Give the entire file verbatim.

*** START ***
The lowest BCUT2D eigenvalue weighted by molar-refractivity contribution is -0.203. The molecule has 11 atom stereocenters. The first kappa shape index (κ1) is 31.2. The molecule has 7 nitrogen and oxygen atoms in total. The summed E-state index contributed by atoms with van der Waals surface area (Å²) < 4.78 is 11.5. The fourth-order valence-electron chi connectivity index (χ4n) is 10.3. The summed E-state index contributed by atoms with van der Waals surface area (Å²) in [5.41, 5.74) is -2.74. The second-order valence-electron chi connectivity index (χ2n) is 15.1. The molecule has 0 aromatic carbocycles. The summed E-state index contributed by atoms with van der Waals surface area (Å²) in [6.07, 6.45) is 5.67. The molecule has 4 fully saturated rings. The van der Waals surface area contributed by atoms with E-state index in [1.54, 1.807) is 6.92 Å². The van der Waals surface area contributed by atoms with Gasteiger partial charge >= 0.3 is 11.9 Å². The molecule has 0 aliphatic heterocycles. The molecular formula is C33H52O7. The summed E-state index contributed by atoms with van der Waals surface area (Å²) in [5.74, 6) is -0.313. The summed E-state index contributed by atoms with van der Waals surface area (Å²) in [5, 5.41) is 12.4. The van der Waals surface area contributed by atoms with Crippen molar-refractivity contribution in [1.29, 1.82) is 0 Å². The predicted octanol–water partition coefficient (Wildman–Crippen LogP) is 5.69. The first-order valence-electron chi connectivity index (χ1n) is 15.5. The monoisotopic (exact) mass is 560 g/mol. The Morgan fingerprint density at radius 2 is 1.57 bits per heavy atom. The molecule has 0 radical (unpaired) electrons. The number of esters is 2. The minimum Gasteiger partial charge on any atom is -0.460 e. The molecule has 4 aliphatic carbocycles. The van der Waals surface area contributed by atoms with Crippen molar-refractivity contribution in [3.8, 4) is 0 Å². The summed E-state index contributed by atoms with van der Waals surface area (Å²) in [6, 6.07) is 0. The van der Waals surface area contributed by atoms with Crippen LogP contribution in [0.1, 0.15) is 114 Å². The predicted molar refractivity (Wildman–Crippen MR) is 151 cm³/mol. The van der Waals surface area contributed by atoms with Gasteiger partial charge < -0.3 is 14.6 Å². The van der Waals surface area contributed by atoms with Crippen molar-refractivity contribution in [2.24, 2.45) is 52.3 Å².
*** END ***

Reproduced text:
The lowest BCUT2D eigenvalue weighted by molar-refractivity contribution is -0.203. The molecule has 11 atom stereocenters. The first kappa shape index (κ1) is 31.2. The molecule has 7 nitrogen and oxygen atoms in total. The summed E-state index contributed by atoms with van der Waals surface area (Å²) < 4.78 is 11.5. The fourth-order valence-electron chi connectivity index (χ4n) is 10.3. The summed E-state index contributed by atoms with van der Waals surface area (Å²) in [5.41, 5.74) is -2.74. The second-order valence-electron chi connectivity index (χ2n) is 15.1. The molecule has 0 aromatic carbocycles. The summed E-state index contributed by atoms with van der Waals surface area (Å²) in [6.07, 6.45) is 5.67. The molecule has 4 fully saturated rings. The van der Waals surface area contributed by atoms with E-state index in [1.54, 1.807) is 6.92 Å². The van der Waals surface area contributed by atoms with Gasteiger partial charge >= 0.3 is 11.9 Å². The molecule has 0 aliphatic heterocycles. The molecular formula is C33H52O7. The summed E-state index contributed by atoms with van der Waals surface area (Å²) in [5.74, 6) is -0.313. The summed E-state index contributed by atoms with van der Waals surface area (Å²) in [5, 5.41) is 12.4. The van der Waals surface area contributed by atoms with Crippen molar-refractivity contribution in [1.29, 1.82) is 0 Å². The predicted octanol–water partition coefficient (Wildman–Crippen LogP) is 5.69. The first-order valence-electron chi connectivity index (χ1n) is 15.5. The monoisotopic (exact) mass is 560 g/mol. The Morgan fingerprint density at radius 2 is 1.57 bits per heavy atom. The molecule has 0 radical (unpaired) electrons. The number of esters is 2. The minimum Gasteiger partial charge on any atom is -0.460 e. The molecule has 4 aliphatic carbocycles. The van der Waals surface area contributed by atoms with Crippen molar-refractivity contribution in [3.8, 4) is 0 Å². The summed E-state index contributed by atoms with van der Waals surface area (Å²) in [6, 6.07) is 0. The van der Waals surface area contributed by atoms with Crippen LogP contribution in [0.1, 0.15) is 114 Å². The predicted molar refractivity (Wildman–Crippen MR) is 151 cm³/mol. The van der Waals surface area contributed by atoms with Gasteiger partial charge < -0.3 is 14.6 Å². The van der Waals surface area contributed by atoms with Crippen molar-refractivity contribution in [2.24, 2.45) is 52.3 Å².